In this lecture, we're going to carry on with our subnetting theme, and by the end of the lecture, you will be able to carry out a variable length subnetmask design for a real-world network topology. Now, it's only a small network in the example that we're going to work through, but you can apply the same things that you're going to learn here to larger networks in the real world. The slide that you see here is the same slide that you saw at the end of the last lecture, where we explained that, back in the day with early routing protocols, whenever you did a subnet, each of the subnets had to be exactly the same size. So if you had one subnet that was a slash 28, for example, they all had to be a slash 28. You couldn't mix and match 27, 28, and 29 within the same larger network, but that ended up wasting a lot of addresses. So with later routing protocols, they did have support for variable-length subnet masks. And now we can mix and match the size of our subnets within that greater network. and we're going to work through an example here. The things that we need to consider when we're going to do the design are how many different locations that we have in the network that are going to need subnets, and how many hosts are going to be in each of those subnets. What are the IP addressing requirements for each of the different locations? So should different departments or types of hosts be on different subnets? For example, you might have one office, but within that office maybe you've got a sales department, a research and development department, and an accounting department, and you want the accounting department to be secured from different departments. In that case, you'd definitely put it in its own subnet because different subnets have different routes. At a router, it's easy to secure them at the Layer 3 level based on their IP address. And the last question is, what size is appropriate for each subnet? We don't want to waste addresses, but we want to leave some room for growth. So we need to have a bit of a balance here. Don't make it too big; we're wasting addresses, but don't make it so small that we're going to run out of addresses and I'm going to have to do a redesign later. That would just be giving ourselves a big headache. So for an example, this is our network topology diagram. We've got an organization. They've got an office in New York and a branch office in Boston. New York is their headquarters, and they've got 28 horses in the Engineering Department and 14 hosts in Sales in Boston. They've also got engineering and sales. They've got 28 in Engineering, the same as in New York, and they've only got seven hosts in the Sales department. So those are the different parts of the network that we need to apply IP addresses to. And we've been allocated the Class C network of 215, Dot Ten, Dot O 24, from our Internet service provider. Another thing that we need to do is remember our point-to-point links between the routers. They need to have connectivity with each other, so they're going to need IP addresses too. It's a point-to-point link. So we've just got two host IP addresses there. The outside interface on the New York router is connected to the outside interface on the Boston router. So that was our requirement. Now we need to think about how we are actually going to design this. As well as the steps you take. First off, find the largest segment and allocate a suitable subnet size for it. You then create that subnet at the start of your available address space, and then that's it. You just keep working your way down. So you start off with the largest subnet. You then move on to the next one, the next one, and the next one until you've allocated addresses for all of your different subnets. Now, in a real-world deployment, you want to have a scalable design, so you want to have room for growth in your networking design. So let's say that I've got a subnet that's got 14 hosts on it. You know that one of our subnets has exactly 14 hosts. Don't give the subnet that size because maybe in a few weeks, a couple of extra people are going to join the department. And now how are you going to fix that problem? So make the subnet size big enough that it's going to be able to grow. Another thing is that we're going to go sequentially from largest to smallest. Maybe we're going to have a subnet with 30 hosts there, another subnet with 30 hosts, and then a subnet with 14 hosts. Well, leave a spare subnet with 30 horses in it. So don't just do two subnets of 30, do three or four subnets of 30. Because then if you do have a new department that requires up to 30 hosts later, you've got a spare subnet there waiting for it. And everything is still sequential, contiguous, and logical going from largest to smallest. So, hopefully, you got the point. Don't design for what's right now. Design for what is going to be the best fit in the future. Leave some scalability there. Leave some room for growth. So that's what you do in the real world. Don't do that in the CCNA exam. Do not think about, Oh, this is what I would do in the real world. This would be best practice. Do exactly what the exam question tells you to do, even if you think that would be a stupid thing to do. Okay, don't overthink things. Don't think, Oh, well, it would be better to do it this way. Do exactly what the question asks you to do, and then you're going to get the question right. Okay? So for our example, we had the engineering departments in New York and Boston, and they have 28 hosts each. and that was the largest subnet that we required. For example, let's say the exam question says that the departments will not grow and we need to use the smallest subnet possible to maximise our available address space. Do not leave any room for future growth here because the question says to make it optimal and maximize the use of the address base. Okay? So that's a question. What I want you to do is pause the video here and calculate the optimal subnet mask for the engineering departments. So make it no bigger than is necessary, but make sure it's at least big enough to support 28 hosts. Once you've done that, you'll be able to determine the network and broadcast addresses. Do that for both engineering departments, both in New York and Boston, and figure out what the range of host addresses will be. Okay? So go ahead and do that. Please pause. You know, when you come back in a second, I'll walk you through how to get the answer. OK, so let's look at how to get the answer. So we've been allocated numbers 200, 1510, and 24. We've been allocated a Class C, and we've got two different departments that we want two different subnets for. And they had 28 hosts each. Aslash 27 supports 30 hosts. A slash of 28 is 14. So it's not big enough. We can't use that. The smallest character we can use, as instructed, is a slash 27. Real world. You might argue that you'd prefer to use a slash 26.This is not the real world. It's an exam question. We'll use as few as possible, which was a slash 27. We wrote that in a decimal notation. It's 2552-552-5224. OK, so that was the first part of the question, figuring out the subnet mask. The next thing we have to do is actually divide up our address space. The headquarters was in New York; let's give them the first subnet. So the network address is going to be 215, 10: 00:27. And if we look at the line, we can see it's after 32. So 27 is going to go up in increments of 32. So the next network address is going to be 215 1032, which means that the first subnet broadcast address is going to be one less than that; it's going to be 215 1031. And that leaves addresses available for our hosts of 215—from one up to 30. Okay, so that's the engineering subnet. Next is the Boston engineering subnet. Well, the last broadcast address used was 31. So the network address we're going to be using is 32. As a result, the network address is 215 1032 27. Again, we're still using that 27 where the line is after the 32. So the next network address would be 64. So our broadcast address must be 215, 1063, which is one less. And our hosts are going to be... Between the network and broadcast addresses, that's 215 dot ten, dot 33, up to 62. Okay, so that's the engineering department taken care of. All right, we're coming up to the ten-minute mark in this lecture. So if you want to take a break, now is a good time to go and stretch your legs. When I see you back here for part two, we'll go through the subnetting for the rest of the department.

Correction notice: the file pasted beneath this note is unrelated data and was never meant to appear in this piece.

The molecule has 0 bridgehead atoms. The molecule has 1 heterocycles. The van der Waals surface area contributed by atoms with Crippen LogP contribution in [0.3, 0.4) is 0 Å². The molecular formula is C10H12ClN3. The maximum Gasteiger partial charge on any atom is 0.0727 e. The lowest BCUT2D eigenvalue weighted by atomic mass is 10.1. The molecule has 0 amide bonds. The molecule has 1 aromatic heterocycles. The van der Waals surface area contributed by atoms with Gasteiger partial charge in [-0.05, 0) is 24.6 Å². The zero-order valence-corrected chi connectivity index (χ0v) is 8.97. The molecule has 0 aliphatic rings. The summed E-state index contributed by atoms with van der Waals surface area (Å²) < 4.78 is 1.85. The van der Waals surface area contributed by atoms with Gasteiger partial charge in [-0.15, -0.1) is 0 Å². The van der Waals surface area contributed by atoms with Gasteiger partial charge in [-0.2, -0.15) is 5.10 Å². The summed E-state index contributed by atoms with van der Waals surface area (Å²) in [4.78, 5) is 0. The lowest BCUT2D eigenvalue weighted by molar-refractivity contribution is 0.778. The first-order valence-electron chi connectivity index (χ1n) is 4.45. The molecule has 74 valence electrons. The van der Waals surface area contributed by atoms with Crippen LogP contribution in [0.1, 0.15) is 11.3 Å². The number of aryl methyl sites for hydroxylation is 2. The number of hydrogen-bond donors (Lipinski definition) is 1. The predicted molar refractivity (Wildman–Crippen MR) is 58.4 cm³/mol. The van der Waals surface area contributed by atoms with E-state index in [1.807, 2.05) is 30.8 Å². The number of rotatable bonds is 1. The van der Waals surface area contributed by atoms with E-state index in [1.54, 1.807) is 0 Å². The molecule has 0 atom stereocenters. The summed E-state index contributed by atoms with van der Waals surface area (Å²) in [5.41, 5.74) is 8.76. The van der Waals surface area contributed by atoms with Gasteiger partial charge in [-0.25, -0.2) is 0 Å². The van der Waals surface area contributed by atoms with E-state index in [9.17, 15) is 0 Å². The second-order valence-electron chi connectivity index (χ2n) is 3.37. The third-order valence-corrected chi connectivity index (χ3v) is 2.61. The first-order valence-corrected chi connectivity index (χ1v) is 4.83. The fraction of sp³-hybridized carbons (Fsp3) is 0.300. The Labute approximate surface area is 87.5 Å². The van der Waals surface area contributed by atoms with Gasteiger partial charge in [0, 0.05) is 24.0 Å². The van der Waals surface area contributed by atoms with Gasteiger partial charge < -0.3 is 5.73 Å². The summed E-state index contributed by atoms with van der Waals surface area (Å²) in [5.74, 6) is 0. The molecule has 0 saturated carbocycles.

7. Variable Length Subnet Masking Example Part 2

The next largest subnet is New York Sales, which requires 14 hosts. So I want you to pause the video again. Here, calculate the optimal subnet mask for New Yorksales and again determine the network and broadcast addresses and the range of available host addresses. Okay, so stop the video now. I'll see you in a second once you've worked that out. Okay, so let's look at the answer. We need to support 14 hosts. The smallest possible subnet we can use is 28. 28 means we've got four bits available for host addresses. That's two 4816 minus two, which gives us 14 hosts, from 215 100 to 215 1063. We're already being used by the engineering department, so the network address we'll start with here is 215 1064.If we look at the line, we can see it's after the 16. So 64 plus 16 is dot EA; take one away. Our broadcast address is going to be 2151079, and the available host addresses are 215 1065 to 215 1078, the addresses that are between the network address and the broadcast address. OK, that's our first three departments. Done. The last department was BostonSales, which requires seven horses. So let's do the same thing again. Calculate the optimal subnet mask and then the network address, broadcast address, and host addresses that we're going to use. So stop the video now, and I'll see you back with the answer. Okay, so we need to support 14 hosts. We're going to use a slash 28 again here, the same as what we did for the last department. You can use a slash 29, which is a possible mistake that some people would make because we need to support seven hosts. So they go 2480. Okay, that's three bits, and they'll make a slash 29. They forgot to take away the two for the network address and the broadcast address, so we get 29 supports and eighteen hosts We require seven here, so that's enough. So we're going to use a slash28 again, which supports 14 hosts. The last broadcast address was 215 1079, so our network address will be 215 1080. Again, the line is after the 16. So the next network address would be 96, which means our broadcast address is going to be 215 1095. The valid host addresses are 81 to 94. Okay, so that's it. That was each of our four departments. So we're down right now. Remember, we have to allocate addresses for the point-to-point link between the routers in Boston and New York. Another thing you would do in the real world is to also allocate address space for your loopback addresses. Loopback addresses are used for management, but with a logical address, there's not anything physical on the other end. As a result, we usually assign a slash32 to our loopback addresses. Again, we'll talk about loopback addresses more in later lectures. Don't worry about them for now. I just mentioned it here for completeness. So that last subnet, the link between the New York and Boston routers, So let's do the same thing again. Pause the video, determine the optimal subnet mask, the network broadcast addresses, and the host addresses that we're going to use. So pause the video and I'll see you back with the answer. OK, so we want to support two hosts. Remember: a 31 and a slash 30 support two hosts. And hopefully you remember what I told you before: Unless the exam explicitly tells you if you need to support two hosts, go with a slash 30 because that's the standard that we use. It complies with all of the Internet standards. So we're going to use a slash 30 here for our two hosts. We are already using up to 215 1095 in our departments. So our network address will be one up. From there, we're going to use 215, 1096. If you look at the line, it's after before.So the network address is going to go up in increments before.So the network address would be 215 ten, 101 less than that, which gives us our broadcast of 215 1099, which leaves the host addresses to be dot 97 and 98. OK, there's one more thing that I want you to do. I want you to have a look again at the network topology diagram that you saw at the start of this lecture. You don't need to scroll back. I'm going to put it up on the next slide. Then what I want you to do is get a piece of paper and a pencil, and I want you to draw the network diagram. But this time I want you to include the networking information—the different subnets that we just figured out. Let me go onto the next slide. So make it look exactly like this with the routers and the switches. But rather than saying, Sales 14 hosts," I want you to see Sales. And then I want you to tell me the subnet that is going to be in use here. So the subnet and the subnet mask and slash notation do that for the four departments. also do it for the point-to-point link. And another thing I want you to do is also put in the IP addresses that will be used on our router interfaces. For the router interfaces, use the first available host address in that particular subnet. Okay? So get your paper and pencil out. Go ahead and do that. Now on the next slide, I'll show you the answer. Okay, so here we are with the answer. Remember when we did our design? We started off with the largest subnet, which was the engineering departments. So, in my network diagrams, I would show engineering in New York at 215 ten 00:27 and engineering in Boston at 215, 1032, 27. I also have a sales department in New York (215) 1064-28. And sales in Boston were 215, 1080, and 28. And the subnet I used for my point-to-point link is 215 1096 30. Then we're going to use the first available address (the IP address) and our router interfaces. So that was one on the interface for the New York Engineering Department, 33 for engineering, 65 for New York sales, and 81 for Boston sales, and then the point-to-point link, which I'm musing is 97 on the left and 98 on the right. OK. And this is actually what would be an acceptable network diagram in a real-world environment. This is typical of how we would write it. Okay, that's it. So you now know how to do a variable-amp subnet mask design for a network. I'll see you in the.